Chowdhury said that advocates of the compact, which will be reviewed every two years, think that national outlooks can change as political leaderships change and that the position of the US may also change for the better at some point, just as positions changed dramatically in Hungary and Australia for the worse.
“So they are taking a longer-term view of the whole thing, letting it go ahead as a General Assembly resolution — which anyway are flouted many times,” he said.
The migration compact lists 23 objectives covering factors from managing secure borders and gathering accurate data to searches for people missing in migration and the transferal of social-security benefits migrants may have accrued.
Apart from criticisms of the exhaustive content of the compact, which numerous countries say can never be applied in totality, there are also criticisms about how the agreement will be monitored and supervised by the UN. An eight-member core group of the larger interagency Global Migration Group is set to guide implementation.
The International Organization for Migration has been designated the lead agency, a move that has sparked opposition for various reasons. More will be heard about the basis for these critiques in Marrakesh.
Then there is the possibility of turf battles emerging, as they often do, among UN agencies, which have never heeded calls for unified action by many secretaries-general.
A companion to the migration agreement is the Global Compact on Refugees, which has not attracted as much controversy and is to be formally adopted by the General Assembly in December.
The compact on migration explains the relationship and differences between refugees and migrants: they are both entitled to the same universal human rights and fundamental freedoms, which must be respected, protected and fulfilled at all times. However, migrants and refugees are distinct groups governed by separate legal frameworks. Only refugees are entitled to the specific international protection as defined by international refugee law. The Global Compact on Migration refers to migrants only and presents a cooperative framework addressing migration in all its dimensions.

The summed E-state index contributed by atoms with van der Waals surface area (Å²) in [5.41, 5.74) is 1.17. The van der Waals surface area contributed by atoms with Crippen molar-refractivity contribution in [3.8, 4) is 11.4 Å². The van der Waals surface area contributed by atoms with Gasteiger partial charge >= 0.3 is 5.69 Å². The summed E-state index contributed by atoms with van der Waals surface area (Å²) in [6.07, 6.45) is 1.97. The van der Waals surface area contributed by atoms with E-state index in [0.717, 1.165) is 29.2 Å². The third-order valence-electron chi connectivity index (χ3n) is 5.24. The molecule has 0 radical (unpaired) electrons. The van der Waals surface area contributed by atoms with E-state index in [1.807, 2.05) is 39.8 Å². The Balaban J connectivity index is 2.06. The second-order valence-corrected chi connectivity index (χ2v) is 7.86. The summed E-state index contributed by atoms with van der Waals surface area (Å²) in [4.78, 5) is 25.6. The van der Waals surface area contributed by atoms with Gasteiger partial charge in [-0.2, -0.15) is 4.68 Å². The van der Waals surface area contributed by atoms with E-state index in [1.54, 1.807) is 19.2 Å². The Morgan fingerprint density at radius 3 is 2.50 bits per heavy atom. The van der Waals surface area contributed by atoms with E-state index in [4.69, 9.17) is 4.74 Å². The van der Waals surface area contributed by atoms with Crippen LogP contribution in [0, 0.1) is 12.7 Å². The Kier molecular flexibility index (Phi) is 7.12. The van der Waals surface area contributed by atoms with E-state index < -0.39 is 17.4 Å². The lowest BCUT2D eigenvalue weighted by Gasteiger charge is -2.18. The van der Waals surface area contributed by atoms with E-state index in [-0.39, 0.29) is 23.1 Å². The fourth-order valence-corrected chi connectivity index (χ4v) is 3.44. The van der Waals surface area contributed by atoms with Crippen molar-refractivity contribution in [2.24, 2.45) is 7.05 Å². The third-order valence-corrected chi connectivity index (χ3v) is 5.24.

In Washington, the nonprofit organization Refugees International has prepared briefings on the strengths and potential problems in one or both compacts and notes that they may fall short of current needs, given recent crises over large-scale migrations in Europe, North America and elsewhere. Ironically, large migrations are taking place not only from but also within parts of Africa, where the first great migrations in human history took off 60,000 to 70,000 years ago.
“Unfortunately, although the challenges of responding effectively to refugees and migrants have continued to mount, the negotiations to develop the compacts coincided with a period of growing nationalism and xenophobia around the world, making refugee and migration issues political hot buttons,” Refugees International said in its report.
“Amid this backsliding of political will — especially from governments that were once leaders on these issues — the final text of both compacts falls short of the goals and expectations set forth in the New York Declaration [the 2016 framing document] in a number of ways.”
Refugees International mentions the need to involve more refugee and migrant participation in deliberations as the compacts go into effect. The organization also calls for more specific commitments to women and girls, who suffer not only hardship but also physical abuses, including rape and forced marriage.
In a speech in Geneva in October to an international dialogue on migration, Arbour said that the new global compact had preserved room for agility.
“This means not engaging in work that is already being done by others,” she said. “It also means being ready to change tack as circumstances warrant.”
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Barbara Crossette is the senior consulting editor and writer for PassBlue and the United Nations correspondent for The Nation. She is also a member of the Council on Foreign Relations. She has also contributed to the Oxford Handbook on the United Nations.
Previously, Crossette was the UN bureau chief for The New York Times from 1994 to 2001 and previously its chief correspondent in Southeast Asia and South Asia. She is the author of “So Close to Heaven: The Vanishing Buddhist Kingdoms of the Himalayas,” “The Great Hill Stations of Asia” and a Foreign Policy Association study, “India Changes Course,” in the Foreign Policy Association’s “Great Decisions 2015.”
Crossette won the George Polk award for her coverage in India of the assassination of Rajiv Gandhi in 1991 and the 2010 Shorenstein Prize for her writing on Asia.